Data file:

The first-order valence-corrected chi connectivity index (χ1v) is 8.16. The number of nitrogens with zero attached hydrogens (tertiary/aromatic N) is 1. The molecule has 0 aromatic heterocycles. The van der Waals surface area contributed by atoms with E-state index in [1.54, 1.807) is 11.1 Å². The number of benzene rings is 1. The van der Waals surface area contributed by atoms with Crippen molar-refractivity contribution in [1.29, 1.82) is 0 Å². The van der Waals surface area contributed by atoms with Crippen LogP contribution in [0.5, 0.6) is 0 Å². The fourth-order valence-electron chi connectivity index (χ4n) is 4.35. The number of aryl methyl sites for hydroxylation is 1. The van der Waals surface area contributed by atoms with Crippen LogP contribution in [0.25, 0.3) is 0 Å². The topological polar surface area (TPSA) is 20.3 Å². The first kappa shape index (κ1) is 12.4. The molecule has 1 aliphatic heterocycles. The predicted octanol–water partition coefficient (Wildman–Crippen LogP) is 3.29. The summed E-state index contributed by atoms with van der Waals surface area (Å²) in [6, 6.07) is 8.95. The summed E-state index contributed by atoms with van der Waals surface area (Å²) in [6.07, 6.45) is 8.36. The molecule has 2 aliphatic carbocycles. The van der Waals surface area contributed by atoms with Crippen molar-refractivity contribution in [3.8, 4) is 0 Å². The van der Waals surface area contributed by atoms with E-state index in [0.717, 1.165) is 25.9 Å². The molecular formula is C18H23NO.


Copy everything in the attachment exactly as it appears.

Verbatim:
The first-order valence-corrected chi connectivity index (χ1v) is 8.16. The number of nitrogens with zero attached hydrogens (tertiary/aromatic N) is 1. The molecule has 0 aromatic heterocycles. The van der Waals surface area contributed by atoms with E-state index in [1.54, 1.807) is 11.1 Å². The number of benzene rings is 1. The van der Waals surface area contributed by atoms with Crippen molar-refractivity contribution in [1.29, 1.82) is 0 Å². The van der Waals surface area contributed by atoms with Crippen LogP contribution in [0.5, 0.6) is 0 Å². The fourth-order valence-electron chi connectivity index (χ4n) is 4.35. The number of aryl methyl sites for hydroxylation is 1. The van der Waals surface area contributed by atoms with Crippen LogP contribution in [0.25, 0.3) is 0 Å². The topological polar surface area (TPSA) is 20.3 Å². The first kappa shape index (κ1) is 12.4. The molecule has 1 aliphatic heterocycles. The predicted octanol–water partition coefficient (Wildman–Crippen LogP) is 3.29. The summed E-state index contributed by atoms with van der Waals surface area (Å²) in [6, 6.07) is 8.95. The summed E-state index contributed by atoms with van der Waals surface area (Å²) in [6.07, 6.45) is 8.36. The molecule has 2 aliphatic carbocycles. The van der Waals surface area contributed by atoms with Crippen molar-refractivity contribution in [3.8, 4) is 0 Å². The van der Waals surface area contributed by atoms with E-state index in [0.717, 1.165) is 25.9 Å². The molecular formula is C18H23NO.